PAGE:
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Posted December 05, 2005 by mattlawrence in Cuba Human Rights

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Posted on Mon, Dec. 05, 2005

Nine Cubans saved from the sea last month by a cruise ship—the latest in a surge of Cuban nationals attempting to reach U.S. soil by sea—were returned Sunday to Cuba.
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Nine of the 10 Cubans rescued in the Florida Straits Nov. 27 by the Celebrity Cruises ocean liner Zenith were returned to Cuba Sunday morning, the U.S. Coast Guard reported.

Coast Guard spokeswoman Petty Officer Gretchen Eddy would not disclose why the 10th migrant was not returned with the others, or when a decision would be made about the individual’s fate. The refugee was still being held aboard a Coast Guard cutter Sunday evening, Eddy said.

Also on Sunday, 18 Cubans who apparently reached the U.S. Virgin Island of St. Croix by boat were turned over to U.S. Immigration and Customs Enforcement agents by local police, and will be flown to Miami to be reunited with relatives, according to The Associated Press.

Passengers aboard the Miami-based Zenith, a 682-foot cruise ship carrying about 1,300 guests, spotted a foundering 15-foot boat about 12:45 p.m. a week ago Sunday as the ship passed within sight of the mountains of western Cuba on its way to Cozumel, Mexico. The little boat, outfitted with a canopy and propelled primarily by homemade oars, was in ‘‘obvious distress,’’ the Coast Guard reported last week.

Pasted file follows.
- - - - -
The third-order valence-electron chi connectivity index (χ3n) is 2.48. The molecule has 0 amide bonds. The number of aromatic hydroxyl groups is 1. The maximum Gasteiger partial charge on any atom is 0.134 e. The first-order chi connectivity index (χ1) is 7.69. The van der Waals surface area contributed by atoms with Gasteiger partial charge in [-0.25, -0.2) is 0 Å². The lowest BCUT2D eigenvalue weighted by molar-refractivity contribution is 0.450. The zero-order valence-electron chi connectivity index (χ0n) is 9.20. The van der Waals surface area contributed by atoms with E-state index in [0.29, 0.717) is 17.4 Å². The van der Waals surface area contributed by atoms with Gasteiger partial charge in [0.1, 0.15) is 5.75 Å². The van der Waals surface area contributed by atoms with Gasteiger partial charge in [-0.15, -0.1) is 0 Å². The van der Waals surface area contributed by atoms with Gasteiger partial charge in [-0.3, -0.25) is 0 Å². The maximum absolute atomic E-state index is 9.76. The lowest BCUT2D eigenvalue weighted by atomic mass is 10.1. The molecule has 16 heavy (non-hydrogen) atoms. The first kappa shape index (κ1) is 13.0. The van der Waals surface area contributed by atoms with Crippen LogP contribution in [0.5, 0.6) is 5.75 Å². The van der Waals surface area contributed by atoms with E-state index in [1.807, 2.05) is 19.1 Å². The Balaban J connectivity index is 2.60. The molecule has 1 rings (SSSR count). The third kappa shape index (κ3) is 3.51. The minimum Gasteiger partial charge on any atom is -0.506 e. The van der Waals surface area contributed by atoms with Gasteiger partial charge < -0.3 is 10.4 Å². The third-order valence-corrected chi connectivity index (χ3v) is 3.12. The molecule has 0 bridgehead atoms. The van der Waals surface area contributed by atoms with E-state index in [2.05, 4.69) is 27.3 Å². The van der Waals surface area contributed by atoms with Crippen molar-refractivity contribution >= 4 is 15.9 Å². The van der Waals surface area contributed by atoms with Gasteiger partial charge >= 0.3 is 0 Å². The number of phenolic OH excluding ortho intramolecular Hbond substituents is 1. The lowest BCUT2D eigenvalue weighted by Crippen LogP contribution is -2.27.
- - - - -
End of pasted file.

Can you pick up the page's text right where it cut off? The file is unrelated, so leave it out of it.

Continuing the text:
The 10 migrants—seven men, two women and a 7-year-old girl named Jennifer—spent 10 hours aboard the Zenith before being transferred to a Coast Guard cutter, where they remained the rest of the week.

On Sunday, AP said, police in Frederiksted, St. Croix, found 15 Cubans walking along a highway shortly after dawn, local police spokesman Sgt. Thomas Hannah said. Three others turned themselves in at a nearby police station, AP said.

The 10 men, four women and four children were all in good health, Hannah said.

Police think the group was dropped off by a smuggling boat, however, a search offshore turned up no sign of the vessel, ICE spokesman Ivan Ortiz said, according to AP.

According to current U.S. policy, Cuban migrants who are interdicted at sea typically are not admitted into the United States, and most are repatriated to Cuba. Those who reach land are generally allowed to stay and later can apply for permanent residence—hence the informal name of the ‘‘wet foot/dry foot’’ policy.

Through Friday, the Coast Guard had interdicted 2,632 Cubans at sea so far this year, the largest annual total since Cuban leader Fidel Castro ordered his nation’s Border Guards not to stop outbound rafters in 1994, launching an exodus during which 37,191 were rescued. This year’s total so far is the third highest since 1982. The annual number of Cubans interdicted has increased every year since 2001.

A total of 2,530 Cubans have successfully reached South Florida during fiscal year 2005, a substantial jump from 955 in fiscal year 2004, 1,072 in fiscal year 2003 and 1,335 in fiscal year 2002, according to U.S. Border Patrol figures.

  1. Follow up post #1 added on December 08, 2005 by waldo with 264 total posts

    These statistics are totaly incorrect in that they do not include the large number of migrants that have been eaten by ‘engoados’ sharks which infect the waters in the Florida strait, and that are very happy and thankfull to the USA for its Cuban Adjustment Act.

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